R. Alomar sued; AIDS, unprotected sex at issue

The Baltimore Sun

One of the Orioles' best players from their last playoff team has been accused in a lawsuit by an ex-girlfriend of having unprotected sex with her despite his allegedly having "full-blown AIDS," according to a published report.

Former second baseman Roberto Alomar, who spent three tumultuous but highly successful seasons with the Orioles from 1996 to 1998, is facing a $15 million negligence lawsuit that was filed Tuesday in a Brooklyn, N.Y., court.

According to a story first reported by the New York Daily News, Ilya Dall, Alomar's former live-in girlfriend, alleges the 12-time All-Star had unprotected sex with her despite being HIV-positive and showing signs that he reached the most advanced stage of the viral infection, AIDS.

The suit says Alomar learned Feb. 6, 2006, he was HIV-positive and nine days later went to see a disease specialist who found a mass in Alomar's chest. It also alleges Alomar's skin had turned purple and he was foaming at the mouth.

Alomar, 41, retired in spring 2005 while attempting to make the Tampa Bay Devil Rays. He could not be reached for comment, and his attorney and Dall's attorney did not return phone calls to The Baltimore Sun yesterday.

In a statement, Alomar said: "This is a very private, personal matter, and I greatly appreciate all the support I have received in the past few days from my family, friends and colleagues in baseball. I am in very good health and I ask that you respect my privacy during this time. As for the lawsuit, it is filled with lies and I am deeply saddened that someone I cared for would make such terrible accusations and try to hurt me in this way."

Alomar's lawyer, Charles Bach, told the Daily News: "We believe this is a totally frivolous lawsuit. These allegations are baseless. He's healthy and would like to keep his health status private. We'll do our talking in court."

Bach would not say whether Alomar had AIDS, the Daily News reported. When the Toronto Blue Jays honored Alomar before their home opener last year, he showed no visible signs of poor health.

Alomar, a 10-time Gold Glove winner who played 17 seasons in the majors, will be eligible for the Hall of Fame for the first time in 2010. He was on the Orioles' last two winning teams and was a key member of their 1997 wire-to-wire division winner that ultimately lost to the Cleveland Indians in the American League Championship Series.

"I'm very shocked; my jaw was just dropping," former Orioles shortstop Mike Bordick said when he heard the news. "That is terrible. Tragic, man, wow."

Bordick, who was Alomar's double-play partner in 1997 and 1998, said he lost touch with him once they stopped playing together.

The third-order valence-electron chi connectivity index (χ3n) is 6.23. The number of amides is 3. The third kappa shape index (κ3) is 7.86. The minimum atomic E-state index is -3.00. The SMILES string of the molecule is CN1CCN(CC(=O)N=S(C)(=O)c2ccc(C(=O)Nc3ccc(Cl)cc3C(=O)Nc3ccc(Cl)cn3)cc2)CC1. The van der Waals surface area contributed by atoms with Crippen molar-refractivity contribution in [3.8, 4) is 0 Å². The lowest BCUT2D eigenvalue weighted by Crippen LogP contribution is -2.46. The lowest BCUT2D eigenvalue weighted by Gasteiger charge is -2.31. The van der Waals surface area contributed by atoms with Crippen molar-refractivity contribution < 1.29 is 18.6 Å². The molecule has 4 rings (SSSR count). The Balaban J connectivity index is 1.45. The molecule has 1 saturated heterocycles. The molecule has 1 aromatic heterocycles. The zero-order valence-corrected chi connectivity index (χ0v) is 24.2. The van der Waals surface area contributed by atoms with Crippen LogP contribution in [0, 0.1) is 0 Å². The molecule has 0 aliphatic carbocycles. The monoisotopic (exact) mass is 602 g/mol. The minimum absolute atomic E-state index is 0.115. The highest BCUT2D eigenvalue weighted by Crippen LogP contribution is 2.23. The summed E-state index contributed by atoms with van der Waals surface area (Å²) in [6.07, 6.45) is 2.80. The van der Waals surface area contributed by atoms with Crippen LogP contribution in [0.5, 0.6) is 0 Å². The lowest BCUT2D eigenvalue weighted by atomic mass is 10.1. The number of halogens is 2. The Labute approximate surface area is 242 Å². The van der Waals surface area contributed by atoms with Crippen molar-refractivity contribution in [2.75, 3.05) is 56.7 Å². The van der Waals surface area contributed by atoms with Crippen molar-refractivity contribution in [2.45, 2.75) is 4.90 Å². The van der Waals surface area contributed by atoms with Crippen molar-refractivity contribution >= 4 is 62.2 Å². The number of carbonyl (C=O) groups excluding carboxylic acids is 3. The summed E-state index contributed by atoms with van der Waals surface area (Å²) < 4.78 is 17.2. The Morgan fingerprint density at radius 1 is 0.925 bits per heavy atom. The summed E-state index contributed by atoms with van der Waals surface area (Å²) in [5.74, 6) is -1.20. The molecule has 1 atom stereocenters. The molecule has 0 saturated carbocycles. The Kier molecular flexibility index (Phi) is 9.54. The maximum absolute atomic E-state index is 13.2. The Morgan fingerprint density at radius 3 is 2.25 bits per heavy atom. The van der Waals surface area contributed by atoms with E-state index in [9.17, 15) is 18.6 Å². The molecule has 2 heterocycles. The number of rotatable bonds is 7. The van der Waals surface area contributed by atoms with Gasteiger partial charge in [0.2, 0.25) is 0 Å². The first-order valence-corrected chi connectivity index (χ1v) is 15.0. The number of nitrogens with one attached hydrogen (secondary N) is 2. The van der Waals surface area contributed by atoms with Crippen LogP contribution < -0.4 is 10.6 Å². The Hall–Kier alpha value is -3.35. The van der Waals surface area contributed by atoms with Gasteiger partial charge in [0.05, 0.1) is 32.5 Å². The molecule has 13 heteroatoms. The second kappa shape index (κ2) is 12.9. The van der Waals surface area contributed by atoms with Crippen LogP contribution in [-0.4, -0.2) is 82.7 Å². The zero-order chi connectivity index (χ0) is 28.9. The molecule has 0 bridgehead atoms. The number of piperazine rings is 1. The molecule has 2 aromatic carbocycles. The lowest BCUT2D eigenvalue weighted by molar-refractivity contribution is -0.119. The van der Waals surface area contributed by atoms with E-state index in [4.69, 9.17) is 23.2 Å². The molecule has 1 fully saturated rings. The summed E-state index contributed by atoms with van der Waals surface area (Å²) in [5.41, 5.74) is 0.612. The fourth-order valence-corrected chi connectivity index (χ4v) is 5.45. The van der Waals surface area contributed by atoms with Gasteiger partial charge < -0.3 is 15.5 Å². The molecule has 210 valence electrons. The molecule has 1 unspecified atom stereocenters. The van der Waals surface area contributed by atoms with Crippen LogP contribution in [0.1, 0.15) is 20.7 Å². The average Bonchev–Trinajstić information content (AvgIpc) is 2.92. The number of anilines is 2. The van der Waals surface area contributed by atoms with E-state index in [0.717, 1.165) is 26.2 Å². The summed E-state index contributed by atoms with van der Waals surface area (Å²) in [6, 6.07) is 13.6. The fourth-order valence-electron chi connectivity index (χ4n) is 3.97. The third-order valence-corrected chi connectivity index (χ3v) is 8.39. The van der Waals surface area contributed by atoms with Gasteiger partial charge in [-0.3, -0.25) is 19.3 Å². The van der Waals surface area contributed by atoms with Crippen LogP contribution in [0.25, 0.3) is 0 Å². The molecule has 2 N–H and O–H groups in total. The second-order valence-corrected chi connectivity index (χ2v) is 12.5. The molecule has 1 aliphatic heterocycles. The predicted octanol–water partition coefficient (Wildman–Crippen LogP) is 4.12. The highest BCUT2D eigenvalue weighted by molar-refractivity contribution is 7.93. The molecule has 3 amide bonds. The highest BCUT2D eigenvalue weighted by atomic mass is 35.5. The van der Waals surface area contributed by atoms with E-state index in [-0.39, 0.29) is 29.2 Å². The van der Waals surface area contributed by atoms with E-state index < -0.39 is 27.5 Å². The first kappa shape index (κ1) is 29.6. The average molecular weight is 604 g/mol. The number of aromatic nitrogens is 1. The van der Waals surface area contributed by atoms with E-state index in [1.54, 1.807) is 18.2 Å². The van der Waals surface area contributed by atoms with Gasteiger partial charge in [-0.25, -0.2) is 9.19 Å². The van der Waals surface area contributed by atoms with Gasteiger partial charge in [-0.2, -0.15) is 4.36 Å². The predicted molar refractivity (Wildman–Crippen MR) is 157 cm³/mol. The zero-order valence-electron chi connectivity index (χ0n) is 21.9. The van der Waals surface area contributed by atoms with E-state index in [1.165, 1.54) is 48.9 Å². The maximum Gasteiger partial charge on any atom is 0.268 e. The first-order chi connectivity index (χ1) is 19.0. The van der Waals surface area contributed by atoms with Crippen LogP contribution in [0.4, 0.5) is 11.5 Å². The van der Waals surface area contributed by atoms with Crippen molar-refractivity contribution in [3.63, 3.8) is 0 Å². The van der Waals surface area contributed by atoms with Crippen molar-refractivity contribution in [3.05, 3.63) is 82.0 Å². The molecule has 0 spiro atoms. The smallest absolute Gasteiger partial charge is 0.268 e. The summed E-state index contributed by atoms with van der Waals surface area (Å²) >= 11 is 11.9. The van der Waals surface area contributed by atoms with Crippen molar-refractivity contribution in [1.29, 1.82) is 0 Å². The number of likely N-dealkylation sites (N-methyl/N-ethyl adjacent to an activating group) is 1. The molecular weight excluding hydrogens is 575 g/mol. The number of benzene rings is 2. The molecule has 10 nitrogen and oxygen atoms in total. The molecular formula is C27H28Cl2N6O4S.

"If this is true, it's very, very sad," said Bordick, who lives in Maine and will be working with the Blue Jays as an infield instructor this spring. "Obviously, I am sorry for his family and what they must be going through and what he must be going through right now."

Alomar's father, Sandy Alomar Sr., the New York Mets' bench coach, told the Daily News he had never before heard the AIDS allegations.

"I imagine I would know," Sandy Alomar said.

Alomar was an All-Star in each of his three years with the Orioles and won the 1998 All-Star Game Most Valuable Player. But his most famous moment as an Oriole came Sept. 27, 1996, when, while arguing a third-strike call, he spat in the face of umpire John Hirschbeck. He said Hirschbeck had hurled a profane insult at him.

Alomar drew a five-game suspension that was later overturned. Alomar and Hirschbeck apologized to each other publicly in April of the next season.

Hirschbeck told the Daily News when hearing of the lawsuit against Alomar: "You're telling me something I'm shocked at. I wish him nothing but the best."

The report said Dall, a Queens, N.Y., mother of two, and Alomar began dating in 2002 while he was a Met. He assured her he was disease-free.

In 2005, the suit alleges, Tampa Bay doctors diagnosed him with a blood disorder that sometimes is linked to HIV, but Alomar declined to be tested. It alleges he repeatedly said he was AIDS-free.

The suit also states, the paper reported, Alomar told Dall he suffered from erectile dysfunction and was raped by two men when he was a 17-year-old playing baseball in a southwestern state.

Dall and Alomar broke up in October. The Daily News reported Dall said once she learned Alomar had AIDS, they stopped having unprotected sex. Her HIV test, the suit said, came back negative.

The Associated Press contributed to this article.

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